Even so, many South Africans persist with the curious idea that subjecting our entire economy to the volatile eccentricities of the world's financial markets is - rather like hurricanes - a regrettable but inevitable fact of nature. This would include today's so-called "Afro-discount" which results from the firmly ingrained negative perceptions about African countries that prevail among most foreign investment analysts and speculative traders.
Thus, short-term instabilities apart, another issue is raised: has the rand become (seriously) undervalued and if so by how much ? Perhaps surprisingly, getting clear answers to this vital question is proving quite difficult.
A number of unpublished econometric models investigated do indicate that the rand is currently undervalued. But the authors usually point out correctly that the results obtained depend crucially on the specification of the particular economic model used i.e. wider applicability cannot be guaranteed. While this is scientifically admirable it does not help a finance minister anxious to find out what the overall picture really looks like.
This is one reason why the rather rough and ready exchange rate indicator published by The Economist viz. the Big Mac Index has proved to be so useful in practical affairs. It is based on the well-known idea of purchasing power parity and has already achieved some notable successes since its introduction in 1986.
This index too indicates that during recent years the Rand has become progressively undervalued. According to this "popular" yardstick, by early 2001 the rand was undervalued by some 50% against the U.S. dollar. Hence at that time the rand should have been trading at around R3.60 to the dollar instead of over R7. Since the tragic events of September 11 the rand has seen further drastic depreciation.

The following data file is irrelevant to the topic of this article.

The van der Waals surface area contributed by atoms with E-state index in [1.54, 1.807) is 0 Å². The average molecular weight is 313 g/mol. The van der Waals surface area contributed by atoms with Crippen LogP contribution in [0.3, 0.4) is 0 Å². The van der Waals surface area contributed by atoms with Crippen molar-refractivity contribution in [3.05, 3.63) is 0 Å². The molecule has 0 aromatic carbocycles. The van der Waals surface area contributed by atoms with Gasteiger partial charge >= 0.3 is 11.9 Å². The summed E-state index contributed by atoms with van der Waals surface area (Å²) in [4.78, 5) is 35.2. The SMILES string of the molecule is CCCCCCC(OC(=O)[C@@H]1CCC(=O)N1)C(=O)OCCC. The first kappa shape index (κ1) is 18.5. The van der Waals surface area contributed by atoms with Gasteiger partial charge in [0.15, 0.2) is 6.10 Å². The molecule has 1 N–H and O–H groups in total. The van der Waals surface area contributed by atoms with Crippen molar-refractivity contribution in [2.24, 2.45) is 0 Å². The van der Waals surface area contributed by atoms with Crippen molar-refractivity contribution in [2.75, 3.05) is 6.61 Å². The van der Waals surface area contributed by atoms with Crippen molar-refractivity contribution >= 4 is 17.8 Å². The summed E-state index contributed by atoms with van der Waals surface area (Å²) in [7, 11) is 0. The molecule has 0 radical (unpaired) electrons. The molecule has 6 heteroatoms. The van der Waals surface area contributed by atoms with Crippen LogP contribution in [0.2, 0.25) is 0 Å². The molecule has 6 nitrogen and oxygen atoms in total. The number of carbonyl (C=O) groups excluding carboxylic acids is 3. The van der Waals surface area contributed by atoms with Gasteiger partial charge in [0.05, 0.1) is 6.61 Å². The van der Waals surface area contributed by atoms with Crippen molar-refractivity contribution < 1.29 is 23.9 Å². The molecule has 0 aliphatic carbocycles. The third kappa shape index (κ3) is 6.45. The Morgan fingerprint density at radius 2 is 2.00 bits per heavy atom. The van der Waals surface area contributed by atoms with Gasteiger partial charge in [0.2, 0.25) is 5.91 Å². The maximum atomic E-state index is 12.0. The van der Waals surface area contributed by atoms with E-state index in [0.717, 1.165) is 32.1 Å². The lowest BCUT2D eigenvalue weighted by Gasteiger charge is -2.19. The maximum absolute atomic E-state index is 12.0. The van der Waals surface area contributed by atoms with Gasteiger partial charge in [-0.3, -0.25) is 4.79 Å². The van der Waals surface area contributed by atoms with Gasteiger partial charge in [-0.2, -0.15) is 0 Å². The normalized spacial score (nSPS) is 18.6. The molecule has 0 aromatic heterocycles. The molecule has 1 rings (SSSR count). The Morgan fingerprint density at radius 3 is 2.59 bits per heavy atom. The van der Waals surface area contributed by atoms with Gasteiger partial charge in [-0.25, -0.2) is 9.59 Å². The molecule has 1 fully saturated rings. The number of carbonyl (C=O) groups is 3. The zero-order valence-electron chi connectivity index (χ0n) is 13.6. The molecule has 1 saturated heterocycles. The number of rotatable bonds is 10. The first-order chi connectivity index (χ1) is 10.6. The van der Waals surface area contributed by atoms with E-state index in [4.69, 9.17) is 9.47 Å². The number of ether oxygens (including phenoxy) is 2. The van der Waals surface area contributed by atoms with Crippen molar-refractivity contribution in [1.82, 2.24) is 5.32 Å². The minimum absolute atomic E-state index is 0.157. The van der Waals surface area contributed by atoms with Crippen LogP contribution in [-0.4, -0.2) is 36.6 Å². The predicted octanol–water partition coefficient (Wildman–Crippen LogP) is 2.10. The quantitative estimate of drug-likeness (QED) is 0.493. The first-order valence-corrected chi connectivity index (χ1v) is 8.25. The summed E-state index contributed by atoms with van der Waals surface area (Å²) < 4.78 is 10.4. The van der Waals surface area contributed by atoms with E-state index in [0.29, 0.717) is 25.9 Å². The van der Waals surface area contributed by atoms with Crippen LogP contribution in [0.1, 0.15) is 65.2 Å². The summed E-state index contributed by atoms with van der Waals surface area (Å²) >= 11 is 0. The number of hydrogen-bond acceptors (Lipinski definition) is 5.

It is actually quite astonishing that this continuous and serious depreciation of South Africa's currency has been so blithely accepted by government and by responsible economic commentators. It surely does imply a huge and uncritical faith in the continued ability of "free foreign exchange markets" to determine the "correct" exchange rate of the Rand - despite the fundamental structural changes in these markets indicated earlier.
The negative impact of the progressive undervaluation of the rand on South Africans has been severe. The key implication is that all our goods and services have been selling for unnecessarily low prices overseas while those imported have cost South Africans much more than necessary. Hence local citizens have been progressively impoverished on a considerable scale.
Furthermore, currency values do not affect only traded goods and services. The undervalued rand also means that South African assets in industry, commerce and agriculture have been available to foreign investors at well below their true worth. In consequence, the returns on inward private investment - so anxiously sought by government - are for South Africans relatively minimal.
The entire South African economy struggles under the above burdens. This sad situation can only be rectified by a new dispensation to secure a more stable as well as a more realistic "real" exchange rate for the (commercial) rand. In the new financial world of the 21st century a dual exchange rate system seems to be the best option - even if only relatively so - to achieve such a vital policy goal.
Prof. Johan van Zyl,
School of Public Management and Administration,
University of Pretoria,